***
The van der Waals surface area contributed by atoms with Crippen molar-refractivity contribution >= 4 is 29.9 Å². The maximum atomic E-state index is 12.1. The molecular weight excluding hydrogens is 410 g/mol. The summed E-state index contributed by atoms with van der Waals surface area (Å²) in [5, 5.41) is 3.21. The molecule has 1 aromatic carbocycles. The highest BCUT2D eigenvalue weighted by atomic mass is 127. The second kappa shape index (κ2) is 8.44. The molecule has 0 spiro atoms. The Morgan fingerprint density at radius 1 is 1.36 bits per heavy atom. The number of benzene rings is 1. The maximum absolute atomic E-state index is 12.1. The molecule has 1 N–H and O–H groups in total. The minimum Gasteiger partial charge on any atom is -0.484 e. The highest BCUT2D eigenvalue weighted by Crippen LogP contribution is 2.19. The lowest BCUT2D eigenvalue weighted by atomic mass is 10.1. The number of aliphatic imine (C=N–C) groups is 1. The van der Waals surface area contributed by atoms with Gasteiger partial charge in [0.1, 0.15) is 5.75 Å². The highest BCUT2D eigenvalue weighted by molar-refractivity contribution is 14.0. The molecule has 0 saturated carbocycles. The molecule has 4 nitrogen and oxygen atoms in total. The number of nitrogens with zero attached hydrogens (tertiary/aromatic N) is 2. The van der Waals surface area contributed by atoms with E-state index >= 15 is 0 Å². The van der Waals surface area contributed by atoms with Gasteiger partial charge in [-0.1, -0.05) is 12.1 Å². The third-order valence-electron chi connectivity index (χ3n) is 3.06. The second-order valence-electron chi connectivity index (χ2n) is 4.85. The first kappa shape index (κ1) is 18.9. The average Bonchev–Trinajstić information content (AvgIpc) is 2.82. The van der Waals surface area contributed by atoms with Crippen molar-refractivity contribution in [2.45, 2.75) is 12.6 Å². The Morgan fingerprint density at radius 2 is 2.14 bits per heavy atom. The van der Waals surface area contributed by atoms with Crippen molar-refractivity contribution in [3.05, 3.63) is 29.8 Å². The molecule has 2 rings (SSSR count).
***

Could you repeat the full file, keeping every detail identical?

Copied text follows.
The van der Waals surface area contributed by atoms with Crippen molar-refractivity contribution >= 4 is 29.9 Å². The maximum atomic E-state index is 12.1. The molecular weight excluding hydrogens is 410 g/mol. The summed E-state index contributed by atoms with van der Waals surface area (Å²) in [5, 5.41) is 3.21. The molecule has 1 aromatic carbocycles. The highest BCUT2D eigenvalue weighted by atomic mass is 127. The second kappa shape index (κ2) is 8.44. The molecule has 0 spiro atoms. The Morgan fingerprint density at radius 1 is 1.36 bits per heavy atom. The number of benzene rings is 1. The maximum absolute atomic E-state index is 12.1. The molecule has 1 N–H and O–H groups in total. The minimum Gasteiger partial charge on any atom is -0.484 e. The highest BCUT2D eigenvalue weighted by Crippen LogP contribution is 2.19. The lowest BCUT2D eigenvalue weighted by atomic mass is 10.1. The number of aliphatic imine (C=N–C) groups is 1. The van der Waals surface area contributed by atoms with Gasteiger partial charge in [0.1, 0.15) is 5.75 Å². The highest BCUT2D eigenvalue weighted by molar-refractivity contribution is 14.0. The molecule has 0 saturated carbocycles. The molecule has 4 nitrogen and oxygen atoms in total. The number of nitrogens with zero attached hydrogens (tertiary/aromatic N) is 2. The van der Waals surface area contributed by atoms with E-state index >= 15 is 0 Å². The van der Waals surface area contributed by atoms with Gasteiger partial charge in [-0.1, -0.05) is 12.1 Å². The third-order valence-electron chi connectivity index (χ3n) is 3.06. The second-order valence-electron chi connectivity index (χ2n) is 4.85. The first kappa shape index (κ1) is 18.9. The average Bonchev–Trinajstić information content (AvgIpc) is 2.82. The van der Waals surface area contributed by atoms with Crippen molar-refractivity contribution in [2.45, 2.75) is 12.6 Å². The Morgan fingerprint density at radius 2 is 2.14 bits per heavy atom. The van der Waals surface area contributed by atoms with Crippen molar-refractivity contribution in [3.05, 3.63) is 29.8 Å². The molecule has 2 rings (SSSR count).